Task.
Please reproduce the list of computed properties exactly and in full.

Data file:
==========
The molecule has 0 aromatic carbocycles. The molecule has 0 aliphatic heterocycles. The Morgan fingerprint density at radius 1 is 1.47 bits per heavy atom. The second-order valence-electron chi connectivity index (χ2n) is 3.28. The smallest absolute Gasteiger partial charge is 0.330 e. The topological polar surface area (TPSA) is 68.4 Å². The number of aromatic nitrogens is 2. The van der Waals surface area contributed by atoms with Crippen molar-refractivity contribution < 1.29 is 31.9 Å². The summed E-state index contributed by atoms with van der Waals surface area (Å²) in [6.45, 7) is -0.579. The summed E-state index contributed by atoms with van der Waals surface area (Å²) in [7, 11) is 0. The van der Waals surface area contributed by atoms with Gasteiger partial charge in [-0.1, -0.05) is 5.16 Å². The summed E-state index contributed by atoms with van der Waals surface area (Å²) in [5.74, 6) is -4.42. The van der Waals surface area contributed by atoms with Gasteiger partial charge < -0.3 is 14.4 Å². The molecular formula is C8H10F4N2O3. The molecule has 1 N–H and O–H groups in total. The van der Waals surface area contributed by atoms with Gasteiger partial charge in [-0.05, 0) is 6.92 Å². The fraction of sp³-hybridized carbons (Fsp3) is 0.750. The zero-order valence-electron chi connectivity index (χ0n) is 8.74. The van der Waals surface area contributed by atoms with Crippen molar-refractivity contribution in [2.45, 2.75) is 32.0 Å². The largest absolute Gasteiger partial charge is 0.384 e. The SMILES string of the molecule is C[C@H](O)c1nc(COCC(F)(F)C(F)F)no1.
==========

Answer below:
The molecule has 0 aromatic carbocycles. The molecule has 0 aliphatic heterocycles. The Morgan fingerprint density at radius 1 is 1.47 bits per heavy atom. The second-order valence-electron chi connectivity index (χ2n) is 3.28. The smallest absolute Gasteiger partial charge is 0.330 e. The topological polar surface area (TPSA) is 68.4 Å². The number of aromatic nitrogens is 2. The van der Waals surface area contributed by atoms with Crippen molar-refractivity contribution < 1.29 is 31.9 Å². The summed E-state index contributed by atoms with van der Waals surface area (Å²) in [6.45, 7) is -0.579. The summed E-state index contributed by atoms with van der Waals surface area (Å²) in [7, 11) is 0. The van der Waals surface area contributed by atoms with Gasteiger partial charge in [-0.1, -0.05) is 5.16 Å². The summed E-state index contributed by atoms with van der Waals surface area (Å²) in [5.74, 6) is -4.42. The van der Waals surface area contributed by atoms with Gasteiger partial charge < -0.3 is 14.4 Å². The molecular formula is C8H10F4N2O3. The molecule has 1 N–H and O–H groups in total. The van der Waals surface area contributed by atoms with Gasteiger partial charge in [-0.05, 0) is 6.92 Å². The fraction of sp³-hybridized carbons (Fsp3) is 0.750. The zero-order valence-electron chi connectivity index (χ0n) is 8.74. The van der Waals surface area contributed by atoms with Crippen molar-refractivity contribution in [2.45, 2.75) is 32.0 Å². The largest absolute Gasteiger partial charge is 0.384 e. The SMILES string of the molecule is C[C@H](O)c1nc(COCC(F)(F)C(F)F)no1.